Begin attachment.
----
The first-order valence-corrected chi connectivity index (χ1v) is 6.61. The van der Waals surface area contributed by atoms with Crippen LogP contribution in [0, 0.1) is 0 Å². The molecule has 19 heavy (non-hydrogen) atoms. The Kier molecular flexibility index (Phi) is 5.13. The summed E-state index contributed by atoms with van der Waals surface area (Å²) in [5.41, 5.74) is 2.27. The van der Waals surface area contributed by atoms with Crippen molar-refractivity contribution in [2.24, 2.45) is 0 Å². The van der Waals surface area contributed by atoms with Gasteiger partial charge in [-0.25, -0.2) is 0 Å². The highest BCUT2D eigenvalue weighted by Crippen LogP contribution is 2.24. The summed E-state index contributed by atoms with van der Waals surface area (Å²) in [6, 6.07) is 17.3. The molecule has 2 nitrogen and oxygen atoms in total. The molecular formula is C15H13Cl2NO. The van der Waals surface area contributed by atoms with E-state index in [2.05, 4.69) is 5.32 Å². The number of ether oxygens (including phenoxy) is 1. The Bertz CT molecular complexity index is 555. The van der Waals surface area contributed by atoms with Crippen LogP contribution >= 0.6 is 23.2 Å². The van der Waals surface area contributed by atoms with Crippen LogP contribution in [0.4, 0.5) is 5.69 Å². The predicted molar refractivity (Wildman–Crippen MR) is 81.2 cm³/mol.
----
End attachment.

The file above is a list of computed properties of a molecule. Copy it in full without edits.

The first-order valence-corrected chi connectivity index (χ1v) is 6.61. The van der Waals surface area contributed by atoms with Crippen LogP contribution in [0, 0.1) is 0 Å². The molecule has 19 heavy (non-hydrogen) atoms. The Kier molecular flexibility index (Phi) is 5.13. The summed E-state index contributed by atoms with van der Waals surface area (Å²) in [5.41, 5.74) is 2.27. The van der Waals surface area contributed by atoms with Crippen molar-refractivity contribution in [2.24, 2.45) is 0 Å². The van der Waals surface area contributed by atoms with Gasteiger partial charge in [-0.25, -0.2) is 0 Å². The highest BCUT2D eigenvalue weighted by Crippen LogP contribution is 2.24. The summed E-state index contributed by atoms with van der Waals surface area (Å²) in [6, 6.07) is 17.3. The molecule has 2 nitrogen and oxygen atoms in total. The molecular formula is C15H13Cl2NO. The van der Waals surface area contributed by atoms with E-state index in [2.05, 4.69) is 5.32 Å². The number of ether oxygens (including phenoxy) is 1. The Bertz CT molecular complexity index is 555. The van der Waals surface area contributed by atoms with Crippen LogP contribution >= 0.6 is 23.2 Å². The van der Waals surface area contributed by atoms with Crippen LogP contribution in [0.4, 0.5) is 5.69 Å². The predicted molar refractivity (Wildman–Crippen MR) is 81.2 cm³/mol.